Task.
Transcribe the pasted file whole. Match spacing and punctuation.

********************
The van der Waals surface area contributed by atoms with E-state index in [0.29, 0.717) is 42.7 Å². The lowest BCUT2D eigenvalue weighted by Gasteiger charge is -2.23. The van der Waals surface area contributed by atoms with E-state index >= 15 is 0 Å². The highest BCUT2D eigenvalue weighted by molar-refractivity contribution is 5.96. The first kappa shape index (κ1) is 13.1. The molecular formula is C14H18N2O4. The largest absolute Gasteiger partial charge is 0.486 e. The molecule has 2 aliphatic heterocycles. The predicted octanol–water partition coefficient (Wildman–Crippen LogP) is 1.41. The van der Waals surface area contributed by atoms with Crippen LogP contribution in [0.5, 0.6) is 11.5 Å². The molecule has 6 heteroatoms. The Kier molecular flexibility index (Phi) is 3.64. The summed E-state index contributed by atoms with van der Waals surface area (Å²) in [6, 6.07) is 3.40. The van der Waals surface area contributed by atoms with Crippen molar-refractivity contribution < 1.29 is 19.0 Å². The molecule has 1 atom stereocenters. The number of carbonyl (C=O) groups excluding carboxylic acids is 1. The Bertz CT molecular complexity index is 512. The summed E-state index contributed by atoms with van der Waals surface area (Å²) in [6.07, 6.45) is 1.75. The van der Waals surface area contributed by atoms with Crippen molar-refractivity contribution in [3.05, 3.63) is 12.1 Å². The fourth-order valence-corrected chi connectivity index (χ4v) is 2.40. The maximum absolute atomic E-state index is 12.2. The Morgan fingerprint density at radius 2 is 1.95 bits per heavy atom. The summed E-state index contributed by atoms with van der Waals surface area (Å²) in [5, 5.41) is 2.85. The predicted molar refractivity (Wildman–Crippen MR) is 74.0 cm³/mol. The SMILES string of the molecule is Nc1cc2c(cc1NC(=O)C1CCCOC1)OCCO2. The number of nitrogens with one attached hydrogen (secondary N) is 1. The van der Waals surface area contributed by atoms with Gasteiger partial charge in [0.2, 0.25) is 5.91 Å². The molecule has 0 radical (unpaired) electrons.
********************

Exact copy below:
The van der Waals surface area contributed by atoms with E-state index in [0.29, 0.717) is 42.7 Å². The lowest BCUT2D eigenvalue weighted by Gasteiger charge is -2.23. The van der Waals surface area contributed by atoms with E-state index >= 15 is 0 Å². The highest BCUT2D eigenvalue weighted by molar-refractivity contribution is 5.96. The first kappa shape index (κ1) is 13.1. The molecular formula is C14H18N2O4. The largest absolute Gasteiger partial charge is 0.486 e. The molecule has 2 aliphatic heterocycles. The predicted octanol–water partition coefficient (Wildman–Crippen LogP) is 1.41. The van der Waals surface area contributed by atoms with Crippen LogP contribution in [0.5, 0.6) is 11.5 Å². The molecule has 6 heteroatoms. The Kier molecular flexibility index (Phi) is 3.64. The summed E-state index contributed by atoms with van der Waals surface area (Å²) in [6, 6.07) is 3.40. The van der Waals surface area contributed by atoms with Crippen molar-refractivity contribution < 1.29 is 19.0 Å². The molecule has 1 atom stereocenters. The number of carbonyl (C=O) groups excluding carboxylic acids is 1. The Bertz CT molecular complexity index is 512. The summed E-state index contributed by atoms with van der Waals surface area (Å²) in [6.07, 6.45) is 1.75. The van der Waals surface area contributed by atoms with Crippen molar-refractivity contribution in [3.05, 3.63) is 12.1 Å². The fourth-order valence-corrected chi connectivity index (χ4v) is 2.40. The maximum absolute atomic E-state index is 12.2. The Morgan fingerprint density at radius 2 is 1.95 bits per heavy atom. The summed E-state index contributed by atoms with van der Waals surface area (Å²) in [5, 5.41) is 2.85. The predicted molar refractivity (Wildman–Crippen MR) is 74.0 cm³/mol. The SMILES string of the molecule is Nc1cc2c(cc1NC(=O)C1CCCOC1)OCCO2. The number of nitrogens with one attached hydrogen (secondary N) is 1. The van der Waals surface area contributed by atoms with Gasteiger partial charge in [0.2, 0.25) is 5.91 Å². The molecule has 0 radical (unpaired) electrons.